The story of Tom Brady's first season with the Tampa Bay Buccaneers has become even more unbelievable. While the 43-year-old set a franchise record with 40 passing touchdowns and led the Buccaneers to a Super Bowl victory, he apparently did so on a fully torn MCL.
On Thursday, Ian Rapoport of the NFL Network reported that Brady played the 2020 season on a fully torn MCL -- an injury which he had corrected via surgery this offseason. Previously, we didn't get many specifics about the mysterious knee surgery Brady had, except that the future Pro Football Hall of Famer described it as "pretty serious," and it was something Buccaneers head coach Bruce Arians was wary of in mandatory minicamp. Brady also admitted that it was an issue he had been playing through for some time.
Pick Six Newsletter
Crafted By The Best NFL Experts
Get the day's big stories + fun stuff you love like mock drafts, picks and power rankings.
Thanks for signing up!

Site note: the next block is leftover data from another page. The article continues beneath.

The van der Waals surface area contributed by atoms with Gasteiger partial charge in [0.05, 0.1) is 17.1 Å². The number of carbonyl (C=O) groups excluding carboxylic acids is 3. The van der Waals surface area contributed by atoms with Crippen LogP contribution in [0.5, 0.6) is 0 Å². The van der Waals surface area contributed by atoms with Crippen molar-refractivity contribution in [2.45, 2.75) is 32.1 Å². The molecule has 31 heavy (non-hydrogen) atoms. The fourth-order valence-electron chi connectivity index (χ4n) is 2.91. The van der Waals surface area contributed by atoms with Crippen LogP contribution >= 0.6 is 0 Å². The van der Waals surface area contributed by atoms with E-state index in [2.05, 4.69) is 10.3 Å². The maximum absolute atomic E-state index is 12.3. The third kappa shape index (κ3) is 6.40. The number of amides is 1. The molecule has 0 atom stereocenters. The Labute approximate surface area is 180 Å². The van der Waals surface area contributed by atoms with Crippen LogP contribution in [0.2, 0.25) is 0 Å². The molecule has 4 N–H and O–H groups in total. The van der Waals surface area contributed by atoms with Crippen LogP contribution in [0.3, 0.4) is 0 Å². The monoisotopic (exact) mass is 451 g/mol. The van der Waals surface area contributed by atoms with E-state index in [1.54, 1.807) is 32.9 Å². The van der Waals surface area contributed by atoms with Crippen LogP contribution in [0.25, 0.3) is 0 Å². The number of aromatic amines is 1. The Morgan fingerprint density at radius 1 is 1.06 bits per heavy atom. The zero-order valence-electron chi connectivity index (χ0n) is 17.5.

Keep an eye on your inbox.
There was an error processing your subscription.
"From this point to the beginning of the season, to the beginning of training camp, I really feel like I can really work hard at football improvement as opposed to getting back to a rehab, you know, place where you're more baseline," Brady said last month. "It was an injury I dealt with really since last April, May. I knew I'd have to do something at the end of the year, and happy I did it. It was probably something that certainly needed to be done and there was a great outcome, so I'm very happy about that. I feel I'll be able to do some different things this year than I was able to do last year."
Brady passed for 4,633 yards, 40 touchdowns and 12 interceptions last season, and helped the Buccaneers improve their record from 7-9 to 11-5. It wasn't a perfect year, but Brady and the Bucs defense turned it on in the playoffs, and put the smackdown on the Kansas City Chiefs in Super Bowl LV to the tune of 31-9. It looks like Brady will be able to play as long as he wants to, and he said this offseason that his motivation now comes from proving his ability to himself.
"It's hard to walk away from something that you still feel like you can do and you want to do," Brady said, via NFL.com. "So it's not about proving it to others what you can do, it's more about proving it to yourself. And I still feel like even though I'll be 44 this year, I still have a chance to still prove it to myself that I can still do it at 44, because I really worked to a point where I can still do it at this age."